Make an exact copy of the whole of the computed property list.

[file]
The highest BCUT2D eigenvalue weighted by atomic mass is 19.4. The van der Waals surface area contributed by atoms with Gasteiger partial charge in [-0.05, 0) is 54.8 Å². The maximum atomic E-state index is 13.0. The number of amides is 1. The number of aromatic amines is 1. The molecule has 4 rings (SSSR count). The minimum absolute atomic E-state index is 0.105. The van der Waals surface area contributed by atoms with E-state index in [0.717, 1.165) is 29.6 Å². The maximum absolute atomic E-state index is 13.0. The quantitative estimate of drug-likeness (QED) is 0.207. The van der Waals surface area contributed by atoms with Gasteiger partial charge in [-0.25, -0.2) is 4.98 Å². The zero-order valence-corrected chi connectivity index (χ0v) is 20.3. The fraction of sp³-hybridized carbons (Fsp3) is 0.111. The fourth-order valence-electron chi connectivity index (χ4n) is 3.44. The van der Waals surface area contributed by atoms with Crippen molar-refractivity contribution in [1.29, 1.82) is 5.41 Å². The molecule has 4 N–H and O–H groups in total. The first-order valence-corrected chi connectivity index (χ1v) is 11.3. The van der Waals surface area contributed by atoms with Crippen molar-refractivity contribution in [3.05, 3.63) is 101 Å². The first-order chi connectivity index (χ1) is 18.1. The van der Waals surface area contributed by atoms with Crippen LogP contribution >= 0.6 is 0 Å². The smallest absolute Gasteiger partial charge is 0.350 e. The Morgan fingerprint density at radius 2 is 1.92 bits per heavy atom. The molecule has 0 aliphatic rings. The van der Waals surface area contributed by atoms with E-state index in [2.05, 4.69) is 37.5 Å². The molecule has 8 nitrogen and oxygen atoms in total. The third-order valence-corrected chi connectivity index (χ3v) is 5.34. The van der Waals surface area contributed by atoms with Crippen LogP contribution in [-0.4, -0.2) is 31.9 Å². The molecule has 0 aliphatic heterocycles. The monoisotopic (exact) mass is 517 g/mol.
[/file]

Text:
The highest BCUT2D eigenvalue weighted by atomic mass is 19.4. The van der Waals surface area contributed by atoms with Gasteiger partial charge in [-0.05, 0) is 54.8 Å². The maximum atomic E-state index is 13.0. The number of amides is 1. The number of aromatic amines is 1. The molecule has 4 rings (SSSR count). The minimum absolute atomic E-state index is 0.105. The van der Waals surface area contributed by atoms with E-state index in [0.717, 1.165) is 29.6 Å². The maximum absolute atomic E-state index is 13.0. The quantitative estimate of drug-likeness (QED) is 0.207. The van der Waals surface area contributed by atoms with Gasteiger partial charge in [-0.25, -0.2) is 4.98 Å². The zero-order valence-corrected chi connectivity index (χ0v) is 20.3. The fraction of sp³-hybridized carbons (Fsp3) is 0.111. The fourth-order valence-electron chi connectivity index (χ4n) is 3.44. The van der Waals surface area contributed by atoms with Crippen molar-refractivity contribution in [1.29, 1.82) is 5.41 Å². The molecule has 4 N–H and O–H groups in total. The first-order valence-corrected chi connectivity index (χ1v) is 11.3. The van der Waals surface area contributed by atoms with Crippen molar-refractivity contribution in [3.05, 3.63) is 101 Å². The first-order chi connectivity index (χ1) is 18.1. The van der Waals surface area contributed by atoms with Crippen LogP contribution >= 0.6 is 0 Å². The smallest absolute Gasteiger partial charge is 0.350 e. The Morgan fingerprint density at radius 2 is 1.92 bits per heavy atom. The molecule has 0 aliphatic rings. The van der Waals surface area contributed by atoms with E-state index in [2.05, 4.69) is 37.5 Å². The molecule has 8 nitrogen and oxygen atoms in total. The third-order valence-corrected chi connectivity index (χ3v) is 5.34. The van der Waals surface area contributed by atoms with Crippen LogP contribution in [-0.4, -0.2) is 31.9 Å². The molecule has 0 aliphatic heterocycles. The monoisotopic (exact) mass is 517 g/mol.